The EU Referendum - Josie Wales - Jun 10, 2016. -1

The EU Referendum - Josie Wales image

EU Referendum - Part 1


If we are to remain In the EU then we need to decide how we are going to support and sustain the impact that the free movement of EU nationals has had and will continue to have on the social system in the UK. While businesses large and small take advantage of this cheap labour market the pressure on the NHS, the education system, the GPs, the benefits system and the housing market is getting to breaking point.


An option which the current PM advocates is to re negotiate terms of entry with the EU but the likelihood of this happening is remote given that he and his predecessors has been banging this drum for as long as I can recall with only marginal success despite all the spin and chest thumping we've seen and heard.


This government and the previous coalition have continuously squeezed the budgets given to the NHS, the education authorities as well as the benefits agencies whilst waging a PR war against claimants and recipients of benefits (whether in or out of work) just like all their predecessors to manufacture this need for labour and this alongside their 'divide and rule' strategy of the lazy British who don't want to work means history is repeating itself.


Try swapping the words ' Poles, Rumanians or Bulgarians' for 'Jews, Irish, Blacks or Asians' and the cynical amongst you may be forgiven for seeing this deliberate strategy and the real reason why we want 'free movement of EU citizens’ and of course the cynical may also believe the PM and his ministers are eager for this explosion to happen so they can introduce privatisation of the NHS and project themselves as the 'Saviour's' of our very British institution.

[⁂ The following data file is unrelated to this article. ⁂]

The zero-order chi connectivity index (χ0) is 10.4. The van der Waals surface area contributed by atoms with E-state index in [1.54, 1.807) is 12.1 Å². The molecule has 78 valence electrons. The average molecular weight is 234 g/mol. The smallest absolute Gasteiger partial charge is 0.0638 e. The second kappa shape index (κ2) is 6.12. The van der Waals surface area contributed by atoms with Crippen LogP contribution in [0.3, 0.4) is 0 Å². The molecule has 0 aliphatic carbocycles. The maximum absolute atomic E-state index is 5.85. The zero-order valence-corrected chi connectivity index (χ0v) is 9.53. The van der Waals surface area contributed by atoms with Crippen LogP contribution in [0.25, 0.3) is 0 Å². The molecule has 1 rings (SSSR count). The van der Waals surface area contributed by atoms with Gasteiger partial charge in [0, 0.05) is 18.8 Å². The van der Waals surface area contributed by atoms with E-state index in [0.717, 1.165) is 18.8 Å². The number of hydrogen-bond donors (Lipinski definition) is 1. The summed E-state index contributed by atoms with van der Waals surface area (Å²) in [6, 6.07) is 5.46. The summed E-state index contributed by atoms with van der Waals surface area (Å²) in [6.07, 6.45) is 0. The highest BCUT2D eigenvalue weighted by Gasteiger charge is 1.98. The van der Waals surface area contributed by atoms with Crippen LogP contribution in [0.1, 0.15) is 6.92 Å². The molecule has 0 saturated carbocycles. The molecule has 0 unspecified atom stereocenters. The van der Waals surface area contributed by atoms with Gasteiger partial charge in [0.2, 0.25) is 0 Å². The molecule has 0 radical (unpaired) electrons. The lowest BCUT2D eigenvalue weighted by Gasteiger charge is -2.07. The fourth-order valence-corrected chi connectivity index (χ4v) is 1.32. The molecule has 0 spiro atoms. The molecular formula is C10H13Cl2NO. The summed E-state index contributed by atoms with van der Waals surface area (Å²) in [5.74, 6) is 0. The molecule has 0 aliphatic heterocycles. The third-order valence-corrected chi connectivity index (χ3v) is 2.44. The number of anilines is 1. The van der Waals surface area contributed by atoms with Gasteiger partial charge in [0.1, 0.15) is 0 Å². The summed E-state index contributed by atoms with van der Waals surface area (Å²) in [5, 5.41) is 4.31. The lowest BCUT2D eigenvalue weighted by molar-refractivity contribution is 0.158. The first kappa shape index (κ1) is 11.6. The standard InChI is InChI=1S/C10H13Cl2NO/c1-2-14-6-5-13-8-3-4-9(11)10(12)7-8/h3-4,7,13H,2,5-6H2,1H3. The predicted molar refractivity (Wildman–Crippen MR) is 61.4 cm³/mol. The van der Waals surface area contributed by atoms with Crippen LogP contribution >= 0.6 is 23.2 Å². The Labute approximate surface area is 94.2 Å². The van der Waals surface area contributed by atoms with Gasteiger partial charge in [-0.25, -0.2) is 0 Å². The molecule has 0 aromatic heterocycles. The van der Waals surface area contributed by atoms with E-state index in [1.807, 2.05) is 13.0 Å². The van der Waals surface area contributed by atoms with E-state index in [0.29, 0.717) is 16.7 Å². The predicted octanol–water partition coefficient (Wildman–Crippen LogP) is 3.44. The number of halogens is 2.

There are other things we could do though, to ease the burden on the social services impacted by this free movement, we could for example divert some of the money we always seem to find to fund Trident, support airstrikes in Syria or the foreign aid we send to other countries but these types of suggestions have been debated and argued over and over so I'll leave that to others for the time being.


There are other options though including the 'hot potato' that is tax avoidance or tax evasion whichever road is more beneficial. Let me give an example, it is well publicised that the Costas,  Amazon, Starbucks and other large Corporations legally pay none or next to no tax to the UK despite making millions by trading and being allowed to sell their wares to UK customers. Well here's an idea why don't we change the law so that we can share in their success? It seems incredulous to me that not only do we give these businesses favourable terms to ply their trade in this country but we then say well done and you can keep all you make too!!!

Call me naïve, simple or utopian but if these corporations support our taxation system in the same way the rest of us do then our government can ease the burden on exactly the type of people who are likely to use the services and products these corporations supply and therefore it would be a win win situation for everyone.


The Corporations previously alluded to are international but what of the large EU Corporations or Companies that trade here in the UK?  Do they pay what they should in taxation? Well those who employ UK citizens follow the standard PAYE rules and regulations and pay HMRC directly but you could argue that is actually what the employee owes and pays not the Company's themselves. There is also a valid argument to say that these Companies are indirectly supporting the UK economy by trading here although I suspect that they would not be trading here if they weren't benefiting from either a skilled workforce, or some governmental incentive scheme.